Posted tagged ‘1977’

Still sounds like the first time

March 31, 2013

The other night, I played an LP I’ve had since 1977. Save for a little noise on the lead-in groove, the sound remains almost pristine. It’s “Foreigner,” that group’s debut record from that year.

Yeah, maybe Foreigner became mainstream arena rockers, but that record sounded great when it hit Top 40 radio otherwise full of mush in early 1977. It sounded solid and muscular because it crashed a chart populated at the top by Hall and Oates, 10cc, Abba, Barbra Streisand, David Soul, the Atlanta Rhythm Section, Glen Campbell and Kansas.

That great sound was the result of an inspired teaming: Two veteran Brits — guitarist Mick Jones (who’d played with Spooky Tooth and the Leslie West Band and had backed Peter Frampton and George Harrison) and the versatile Ian McDonald (who’d been in the first incarnation of King Crimson in the late ’60s) — with New York singer Lou Gramm.

Boston seemingly had kicked open the door a year earlier, and Foreigner followed it through. In fact, Foreigner’s debut record arrived just as the enduring power — or at least the radio presence — of Boston’s debut record had peaked and was starting to fade.

Mark E., a friend of the blog who has long worked in radio, raves about “Foreigner.”

“Not only did the hits from the album sound great, so did album cuts like ‘I Need You,’ ‘At War With The World’ and ‘The Damage is Done.’

So tonight on The Midnight Tracker, materializing through the sweet blue haze of time, is a side with a couple of those cuts.


“Long, Long Way From Home,” Woman Oh Woman,” “At War With the World,” “Fool For You Anyway” and “I Need You,” Foreigner, from “Foreigner,” 1977. This is Side 2. It runs 20:04. It’s also available digitally.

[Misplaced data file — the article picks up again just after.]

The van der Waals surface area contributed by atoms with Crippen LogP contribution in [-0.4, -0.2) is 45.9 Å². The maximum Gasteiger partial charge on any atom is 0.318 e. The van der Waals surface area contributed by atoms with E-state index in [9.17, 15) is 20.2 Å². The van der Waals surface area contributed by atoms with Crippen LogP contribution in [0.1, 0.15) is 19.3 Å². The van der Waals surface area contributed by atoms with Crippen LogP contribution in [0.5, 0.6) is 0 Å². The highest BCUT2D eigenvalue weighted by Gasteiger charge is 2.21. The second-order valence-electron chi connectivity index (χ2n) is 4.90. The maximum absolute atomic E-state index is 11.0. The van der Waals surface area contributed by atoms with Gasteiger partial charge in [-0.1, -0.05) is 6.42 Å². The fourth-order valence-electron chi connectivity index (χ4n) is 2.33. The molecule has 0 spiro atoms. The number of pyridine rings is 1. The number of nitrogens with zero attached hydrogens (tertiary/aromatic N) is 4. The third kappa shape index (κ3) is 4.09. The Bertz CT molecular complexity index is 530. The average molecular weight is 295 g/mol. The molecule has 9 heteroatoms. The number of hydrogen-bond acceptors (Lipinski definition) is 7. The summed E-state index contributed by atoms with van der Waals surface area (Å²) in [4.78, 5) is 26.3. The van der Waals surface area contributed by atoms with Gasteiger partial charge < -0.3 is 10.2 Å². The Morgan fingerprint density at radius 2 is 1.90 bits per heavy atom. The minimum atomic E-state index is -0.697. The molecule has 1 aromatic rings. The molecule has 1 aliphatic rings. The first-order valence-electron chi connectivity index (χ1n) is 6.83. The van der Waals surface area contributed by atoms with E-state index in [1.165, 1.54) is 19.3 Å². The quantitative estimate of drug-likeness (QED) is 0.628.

What followed from Foreigner, though popular, never seemed as fresh as that first record. This is the only Foreigner record I’ve kept.

The other guy from Asbury Park

July 30, 2010

Last week, over at The Vinyl District, I shared the sad, sordid tale of how I grew up in the ’70s and never really got into Bruce Springsteen.

That posed some challenges after I went away to college. My friend Doug was — and still is — a hardcore Springsteen fan. Hanging with Doug could be tough if he wanted to listen to Springsteen all night.

Fortunately, we found some middle ground. We both dug Southside Johnny and the Asbury Jukes, the great R&B big band that thundered out of Asbury Park, New Jersey, not long after Springsteen hit it big.

Southside Johnny Lyon passed muster with Doug because he was one of Springsteen’s pals and did a bunch of songs written by Springsteen.

I liked Southside because the music was more upbeat and joyous than that of Springsteen, especially on “This Time It’s For Real.” That was their second album, released in 1977. It was arranged and produced by Miami Steve Van Zandt, who wrote eight of its 10 songs.

You can head over to The Vinyl District to hear some cuts from Side 2, which features five R&B workouts, all written by Van Zandt (and three with Springsteen as his co-writer).

Tonight on the Midnight Tracker, though, we have Side 1 for you.

“This Time It’s For Real,” “Without Love,” “Check Mr. Popeye,” “First Night” and “She Got Me Where She Wants Me,” Southside Johnny and the Asbury Jukes, from “This Time It’s For Real,” 1977. This is Side 1. It runs 20:44.

Side 1 is an extended nod to classic R&B. The first cut, the anthemic title track, put the horns to work right out of the gate. The second cut, “Without Love,” is an Aretha Franklin cover. The goofy “Check Mr. Popeye” features the Coasters. “First Night,” written by Van Zandt, features the Satins and is dedicated to some of the top DJs of the late ’50s and early ’60s.

The LP “This Time It’s For Real” is out of print, at least on its own. It is available on this 2-on-1 CD also featuring “I Don’t Want To Go Home,” the group’s fine debut record from 1976.